Home Articles A Reality Check on Fileless Malware & Ransomware Attacks

A Reality Check on Fileless Malware & Ransomware Attacks


According to a threat report, the Fileless malware continues to rise and Ransomware attacks have decreased in this year. Read on to know more…

For now, the first half of this year ransomware attacks have decreased and the fileless malware attacks continous to rise according to an recent analysis of 2018 data by SentinelOne. In January, the security firm SentinelOne observed that spread of ransomware attacks fluctuated in the first half of this year. The study report noted “Our [report] found that ongoing advancements in fileless malware, PowerShell attacks and ransomware continue to be a pain point as attackers continue to refine attacks to bypass legacy AV,”.

Some Statistics
According to SentinelOne, the fileless malware continues to grow and now represents 42 out of 1,000 endpoint attacks. The increasing trend represents a 94% increase in the use of fileless-based attacks between January and June 2018. In January this year, Ransomware attacks represented just over 10 out of 1,000 attacks. In February, 14 out 1,000 attacks were connected to ransomware. As of June, ransomware attacks are at an all-time yearly low of 5.1 per 1,000 attacks. The study report noted that Fileless attacks such as Microsoft’s PowerShell jumped from 5.2 attacks per 1,000 endpoint attacks, compared to 2.5 attacks in May.

Working Mechanism
The fileless malware infected the numerous computers leaving behind no traces on the local hard disk drive, thus evading the traditional signature-based security and forensics tools. Fileless malware attacks exploit vulnerabilities in browsers and associated programs such as Java, Flash or PDF readers, or via a phishing attack that tricks a victim to click on an attachment. They target on unsuspecting users clicking on malicious links or files.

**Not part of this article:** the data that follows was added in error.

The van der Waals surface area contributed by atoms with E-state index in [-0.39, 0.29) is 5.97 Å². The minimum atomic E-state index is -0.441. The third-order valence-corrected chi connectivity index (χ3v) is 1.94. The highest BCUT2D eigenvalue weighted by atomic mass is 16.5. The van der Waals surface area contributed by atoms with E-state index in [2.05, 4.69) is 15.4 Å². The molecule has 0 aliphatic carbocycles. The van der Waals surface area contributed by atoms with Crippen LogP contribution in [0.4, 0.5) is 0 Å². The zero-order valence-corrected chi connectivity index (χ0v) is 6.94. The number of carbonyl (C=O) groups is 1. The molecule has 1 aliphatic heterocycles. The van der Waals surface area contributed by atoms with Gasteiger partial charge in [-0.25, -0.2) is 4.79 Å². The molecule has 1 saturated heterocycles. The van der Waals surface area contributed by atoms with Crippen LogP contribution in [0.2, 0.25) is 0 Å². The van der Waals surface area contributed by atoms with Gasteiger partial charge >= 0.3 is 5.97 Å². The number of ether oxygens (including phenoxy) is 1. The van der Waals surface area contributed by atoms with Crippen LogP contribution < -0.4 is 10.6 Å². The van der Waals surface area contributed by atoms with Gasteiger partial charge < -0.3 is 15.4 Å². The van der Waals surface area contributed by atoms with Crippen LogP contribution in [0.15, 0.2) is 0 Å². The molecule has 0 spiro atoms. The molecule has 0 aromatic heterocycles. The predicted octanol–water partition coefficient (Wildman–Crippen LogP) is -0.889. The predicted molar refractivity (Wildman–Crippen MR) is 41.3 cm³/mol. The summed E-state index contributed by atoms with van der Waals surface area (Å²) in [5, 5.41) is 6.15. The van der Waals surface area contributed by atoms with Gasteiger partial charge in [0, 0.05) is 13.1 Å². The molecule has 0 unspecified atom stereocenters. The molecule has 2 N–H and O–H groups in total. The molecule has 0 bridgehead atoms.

In fileless malware attacks, actually no files are dropped on the targeted system. Rather, the malicious code executes in the computer’s memory and calls other programs that are already on Windows system such as PowerShell and Windows Management Instrumentation (WMI).

Windows tools, such as PowerShell, are used by basically used by malicious elements to remain persistent on systems. This is because the fileless malware needs to run code on the targeted system’s Random Access Memory (RAM). Every time the endpoint is restarted the victim’s in-memory attack ends.

To avoid those limitations, attackers often will traverse from one application to another and in some instances, PowerShell will be used to open an application such as Notepad or Calculator in the background that is hidden from the user, so that the fileless malware can run in one of those application’s memory footprint. Another means of gaining persistence is by loading a PowerShell script that instructs the targeted computer to reconnect to the attacker’s command and control each time the PC started.

Kaspersky Lab detailed its discovery in July of the PowerGhost fileless malware/cryptominer which is an obfuscated PowerShell script. This Fileless malware plants itself in the targeted system’s RAM and uses the WMI tool and Mimikatz data extraction tool to escalate privileges and set up its mining operation. More recently, researchers discovered CactusTorch fileless malware that executes and loads malicious .NET files straight via memory.


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